The first time I walked my dog, a pug-dachshund mix, a woman with a well-heeled black terrier cooed, "So cute." I'm not responsible for the genetic alchemy that resulted in my dog, who's slightly bigger than a football, but on reflex, I said, "Thank you." I then paid a compliment to the woman's dog, and she said, "Thank you."
We stood quietly while the dogs sniffed each other in lewd places. Then, by some unspoken etiquette about the duration of such encounters, the woman pulled her dog away and walked off. Our dogs parted with knowledge of each other's last meal, mating mojo, health and social status. I never learned the woman's name.
My dog, Chula, is five months old. This makes me a newcomer to the nuanced fraternity of American dog walkers. I still haven't mastered its fundamental codes.
Your role is to be a cautious enabler of your dog's pheromone-fueled greetings, meetings and platonic trysts on the street. You don't hit up another dog's owner for personal information, ego validation, or even a simple, meaningful human exchange. (Or even a banal one.) Small talk, if it happens, is confined to dog affairs, and only canine names are exchanged. This is true even now, in my Democratic city. I suspect many of us are walking our dogs in various states of trauma, seeking safe spaces and trigger-free zones.
I walk Chula along a lake near my home. I'm new to my neighborhood and never know what the fraught dogscape will bring: the walker who avoids eye contact and whisks his dog to the opposite sidewalk; the walker who is towed by her dog toward your dog before you both chaperone, tensely, a brief session of mutual canine huffing; the walker who stops in her tracks, eyes lit with kindness, and asks about your dog's breed and age.
When I do the same, I learn that her cottony mutt is "a rescue." By now I understand that, among urban canophiles, rescuing abandoned dogs is the ultimate mitzvah, and these owners walk their charges with redemptive pride. I watch the unsourced dogs greet their pedigreed neighbors without shame, owners permitting.
My education in this particular code among human strangers has progressed awkwardly, with missteps. On one occasion, Chula lunged toward a couple with a 2-month-old golden doodle. The dogs frisked each other and then played tag, snaring the woman in a leash tangle. With enough Twister moves, she freed herself. She shared that she'd just bought her dog and asked if I had any tips. I offered that I knew a great vet. She replied with silence. Chula then squirmed out of her harness and ran circles around the ecstatic doodle. The husband looked perturbed at this wanton play. He picked up his puppy, and we all parted ways, the dogs unhappily.
Our run-ins with unattached, dogless humans are especially instructive. I often look up from Chula's knee-high sphere when I hear "Hi!" The greeter is invariably addressing her. Variations of this bonhomie include, "Hey, little guy!" and "Hi there, buddy!" If my eyes meet those of the greeter, I'll disabuse him of the mansumption that Chula, headstrong and confident, is male. But most of the time, I'm not involved.
Occasionally, I attempt a normal human greeting with a fellow dog walker. "Sylvia, right?" I asked on a recent walk, stopping a real estate agent I recognized. "So cute," she said, looking at Chula. She looked at me quizzically. "Corner house, right?" Before I could answer, she introduced her two dogs, a Yorkshire terrier and a poodle mix. "This is Max and this is Chloe." She asked what Chula's name was, and kept on walking.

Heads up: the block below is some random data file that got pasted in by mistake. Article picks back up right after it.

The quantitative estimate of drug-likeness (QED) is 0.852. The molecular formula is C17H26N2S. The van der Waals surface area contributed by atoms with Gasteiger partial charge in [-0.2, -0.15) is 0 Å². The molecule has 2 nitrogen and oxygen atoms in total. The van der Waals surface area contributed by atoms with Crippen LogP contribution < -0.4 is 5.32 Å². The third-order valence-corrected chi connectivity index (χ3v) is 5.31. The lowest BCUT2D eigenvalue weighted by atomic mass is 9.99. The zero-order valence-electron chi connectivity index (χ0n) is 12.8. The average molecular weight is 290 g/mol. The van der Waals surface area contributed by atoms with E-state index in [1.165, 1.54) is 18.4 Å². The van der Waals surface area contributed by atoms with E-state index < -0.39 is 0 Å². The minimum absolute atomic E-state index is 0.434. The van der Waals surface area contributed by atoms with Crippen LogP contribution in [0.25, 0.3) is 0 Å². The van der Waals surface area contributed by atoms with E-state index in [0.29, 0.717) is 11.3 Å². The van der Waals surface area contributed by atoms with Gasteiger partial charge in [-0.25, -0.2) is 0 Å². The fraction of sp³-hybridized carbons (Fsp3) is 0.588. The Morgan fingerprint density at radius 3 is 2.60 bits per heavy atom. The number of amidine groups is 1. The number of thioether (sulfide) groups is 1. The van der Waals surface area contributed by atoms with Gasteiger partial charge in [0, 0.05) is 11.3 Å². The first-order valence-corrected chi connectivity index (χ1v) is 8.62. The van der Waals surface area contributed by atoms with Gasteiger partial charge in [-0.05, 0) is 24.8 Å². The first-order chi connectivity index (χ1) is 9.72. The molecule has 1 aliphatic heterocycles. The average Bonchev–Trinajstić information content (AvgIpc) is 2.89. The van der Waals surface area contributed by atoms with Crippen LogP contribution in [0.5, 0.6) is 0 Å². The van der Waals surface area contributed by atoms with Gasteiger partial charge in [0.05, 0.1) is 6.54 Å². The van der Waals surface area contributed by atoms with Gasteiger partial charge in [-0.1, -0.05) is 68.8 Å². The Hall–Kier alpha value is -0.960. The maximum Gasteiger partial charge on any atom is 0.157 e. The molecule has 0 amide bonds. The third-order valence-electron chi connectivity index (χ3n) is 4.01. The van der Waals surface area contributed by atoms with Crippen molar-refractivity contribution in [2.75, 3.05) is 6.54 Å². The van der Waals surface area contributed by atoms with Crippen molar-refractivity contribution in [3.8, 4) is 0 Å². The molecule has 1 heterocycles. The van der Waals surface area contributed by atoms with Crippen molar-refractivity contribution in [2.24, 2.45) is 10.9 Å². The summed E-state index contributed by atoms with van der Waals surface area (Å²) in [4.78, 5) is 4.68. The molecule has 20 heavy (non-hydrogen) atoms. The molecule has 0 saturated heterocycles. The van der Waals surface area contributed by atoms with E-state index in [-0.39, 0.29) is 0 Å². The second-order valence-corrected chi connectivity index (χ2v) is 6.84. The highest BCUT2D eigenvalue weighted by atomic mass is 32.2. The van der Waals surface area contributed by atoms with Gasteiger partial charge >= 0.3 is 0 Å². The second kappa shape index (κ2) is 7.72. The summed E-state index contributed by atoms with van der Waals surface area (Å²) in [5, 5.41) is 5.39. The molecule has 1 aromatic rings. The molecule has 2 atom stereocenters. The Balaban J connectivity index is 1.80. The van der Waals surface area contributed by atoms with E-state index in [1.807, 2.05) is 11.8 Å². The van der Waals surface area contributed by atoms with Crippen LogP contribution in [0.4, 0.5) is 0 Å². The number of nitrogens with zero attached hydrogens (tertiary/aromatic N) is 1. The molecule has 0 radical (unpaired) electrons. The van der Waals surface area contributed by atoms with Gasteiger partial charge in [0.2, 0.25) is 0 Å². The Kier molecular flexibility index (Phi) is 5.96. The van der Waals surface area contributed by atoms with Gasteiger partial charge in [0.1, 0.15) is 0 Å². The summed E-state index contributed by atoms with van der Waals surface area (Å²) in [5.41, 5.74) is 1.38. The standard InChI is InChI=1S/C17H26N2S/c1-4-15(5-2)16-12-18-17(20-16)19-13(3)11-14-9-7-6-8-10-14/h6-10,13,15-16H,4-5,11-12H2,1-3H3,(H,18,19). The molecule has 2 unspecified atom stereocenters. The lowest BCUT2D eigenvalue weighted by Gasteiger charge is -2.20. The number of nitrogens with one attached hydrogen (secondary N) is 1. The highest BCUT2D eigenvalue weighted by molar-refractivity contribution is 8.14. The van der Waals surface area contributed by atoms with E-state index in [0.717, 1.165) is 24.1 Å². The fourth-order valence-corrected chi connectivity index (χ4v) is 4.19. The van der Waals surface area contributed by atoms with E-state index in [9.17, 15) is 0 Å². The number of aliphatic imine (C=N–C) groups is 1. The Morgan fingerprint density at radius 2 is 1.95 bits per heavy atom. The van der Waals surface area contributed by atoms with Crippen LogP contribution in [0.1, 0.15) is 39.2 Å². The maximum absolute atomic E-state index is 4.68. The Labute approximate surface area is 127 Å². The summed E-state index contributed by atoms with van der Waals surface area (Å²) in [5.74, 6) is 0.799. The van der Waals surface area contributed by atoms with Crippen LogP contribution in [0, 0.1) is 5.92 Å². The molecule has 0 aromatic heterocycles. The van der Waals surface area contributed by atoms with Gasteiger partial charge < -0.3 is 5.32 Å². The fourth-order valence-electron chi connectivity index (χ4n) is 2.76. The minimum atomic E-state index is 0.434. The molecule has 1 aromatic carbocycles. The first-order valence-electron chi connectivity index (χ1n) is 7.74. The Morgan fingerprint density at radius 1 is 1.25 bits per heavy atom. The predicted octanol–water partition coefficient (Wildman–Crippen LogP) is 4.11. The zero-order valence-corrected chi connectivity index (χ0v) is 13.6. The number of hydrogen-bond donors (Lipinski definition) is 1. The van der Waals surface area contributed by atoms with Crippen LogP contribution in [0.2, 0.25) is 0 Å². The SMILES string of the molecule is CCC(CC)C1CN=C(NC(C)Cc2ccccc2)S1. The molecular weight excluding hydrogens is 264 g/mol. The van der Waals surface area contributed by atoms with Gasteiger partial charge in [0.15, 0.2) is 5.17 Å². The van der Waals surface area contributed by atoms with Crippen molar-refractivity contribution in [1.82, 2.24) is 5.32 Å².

I've noticed that dogs confer a certain degree of rational thinking and civic consciousness on their owners. Chula once dragged me toward a woman with an English lab and a bright-eyed stray. The woman pulled both dogs back. "Sorry, she's not vaccinated yet," she said of the stray. "Until she is, I don't want her near any other dogs." Refreshingly, anti-vaxxers have no place in the dogsphere.
Also, walkers go about the scatological duties of dog care without a flinch. I've grown accustomed to bending down with my little blue bag as other dog walkers look on approvingly. To facilitate our caretaking, my city — Hollywood, Fla. — has erected poop-bag dispensers in a plea for good citizenship.
These are woke, propitious times in which to own a dog. For most of us, they're not mere hunting assistants waiting for scraps of whatever animal we've just skinned. Today's dog has health insurance, therapists, and accessories. He is the perpetual toddler for anyone who needs a child surrogate — anyone who needs to be grounded in the selfless care of another living being. That would be all of us.
I almost shared these thoughts with another dog walker recently as I walked Chula by the lake. But his Yorkies hauled him onward. Chula, who normalizes nothing, then barked in a panic at a hoverboard rider speeding by. She pulled me toward a young man casting a fishing line. Nearby, a woman on a bench restrained her giddy Afghan hound.
Chula approached, unfazed by the outsize dog. The woman and I looked on as they strained to reach each other, fear and doubt in our eyes. Was it safe? Trigger-free? It was. We gave our dogs some slack, and they met with rapturous joy.
Tal Abbady is a freelance writer whose work has appeared in the Los Angeles Times and the New York Times.
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